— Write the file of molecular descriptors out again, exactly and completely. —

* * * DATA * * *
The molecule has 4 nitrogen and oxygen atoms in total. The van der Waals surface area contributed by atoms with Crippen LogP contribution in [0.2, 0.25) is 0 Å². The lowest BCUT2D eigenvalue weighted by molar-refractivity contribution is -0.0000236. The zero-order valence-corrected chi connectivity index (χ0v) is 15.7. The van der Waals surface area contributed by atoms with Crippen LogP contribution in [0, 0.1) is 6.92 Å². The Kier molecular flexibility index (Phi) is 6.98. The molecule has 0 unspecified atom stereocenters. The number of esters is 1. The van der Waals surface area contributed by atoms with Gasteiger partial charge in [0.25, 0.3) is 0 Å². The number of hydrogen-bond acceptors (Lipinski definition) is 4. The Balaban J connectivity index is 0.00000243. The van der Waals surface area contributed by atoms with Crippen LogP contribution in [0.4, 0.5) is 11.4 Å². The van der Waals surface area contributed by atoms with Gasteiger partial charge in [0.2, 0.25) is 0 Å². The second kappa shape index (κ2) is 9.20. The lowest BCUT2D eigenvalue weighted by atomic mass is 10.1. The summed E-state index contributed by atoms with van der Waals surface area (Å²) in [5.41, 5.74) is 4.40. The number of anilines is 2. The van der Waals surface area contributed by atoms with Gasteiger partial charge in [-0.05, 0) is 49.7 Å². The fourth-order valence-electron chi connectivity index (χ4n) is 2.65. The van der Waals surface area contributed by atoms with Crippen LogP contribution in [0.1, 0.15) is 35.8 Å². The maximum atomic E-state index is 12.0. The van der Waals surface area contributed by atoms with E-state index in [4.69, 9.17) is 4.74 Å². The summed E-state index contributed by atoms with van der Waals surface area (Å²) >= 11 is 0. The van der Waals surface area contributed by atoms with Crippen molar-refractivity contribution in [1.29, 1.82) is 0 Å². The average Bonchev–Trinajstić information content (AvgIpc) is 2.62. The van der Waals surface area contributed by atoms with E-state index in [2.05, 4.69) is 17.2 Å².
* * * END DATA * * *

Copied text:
The molecule has 4 nitrogen and oxygen atoms in total. The van der Waals surface area contributed by atoms with Crippen LogP contribution in [0.2, 0.25) is 0 Å². The lowest BCUT2D eigenvalue weighted by molar-refractivity contribution is -0.0000236. The zero-order valence-corrected chi connectivity index (χ0v) is 15.7. The van der Waals surface area contributed by atoms with Crippen LogP contribution in [0, 0.1) is 6.92 Å². The Kier molecular flexibility index (Phi) is 6.98. The molecule has 0 unspecified atom stereocenters. The number of esters is 1. The van der Waals surface area contributed by atoms with Gasteiger partial charge in [0.25, 0.3) is 0 Å². The number of hydrogen-bond acceptors (Lipinski definition) is 4. The Balaban J connectivity index is 0.00000243. The van der Waals surface area contributed by atoms with Crippen LogP contribution in [0.4, 0.5) is 11.4 Å². The van der Waals surface area contributed by atoms with Gasteiger partial charge in [0.2, 0.25) is 0 Å². The second kappa shape index (κ2) is 9.20. The lowest BCUT2D eigenvalue weighted by atomic mass is 10.1. The summed E-state index contributed by atoms with van der Waals surface area (Å²) in [5.41, 5.74) is 4.40. The number of anilines is 2. The van der Waals surface area contributed by atoms with Gasteiger partial charge in [-0.05, 0) is 49.7 Å². The fourth-order valence-electron chi connectivity index (χ4n) is 2.65. The van der Waals surface area contributed by atoms with Crippen LogP contribution in [0.1, 0.15) is 35.8 Å². The maximum atomic E-state index is 12.0. The van der Waals surface area contributed by atoms with E-state index in [4.69, 9.17) is 4.74 Å². The summed E-state index contributed by atoms with van der Waals surface area (Å²) >= 11 is 0. The van der Waals surface area contributed by atoms with Crippen molar-refractivity contribution in [1.29, 1.82) is 0 Å². The average Bonchev–Trinajstić information content (AvgIpc) is 2.62. The van der Waals surface area contributed by atoms with E-state index in [2.05, 4.69) is 17.2 Å².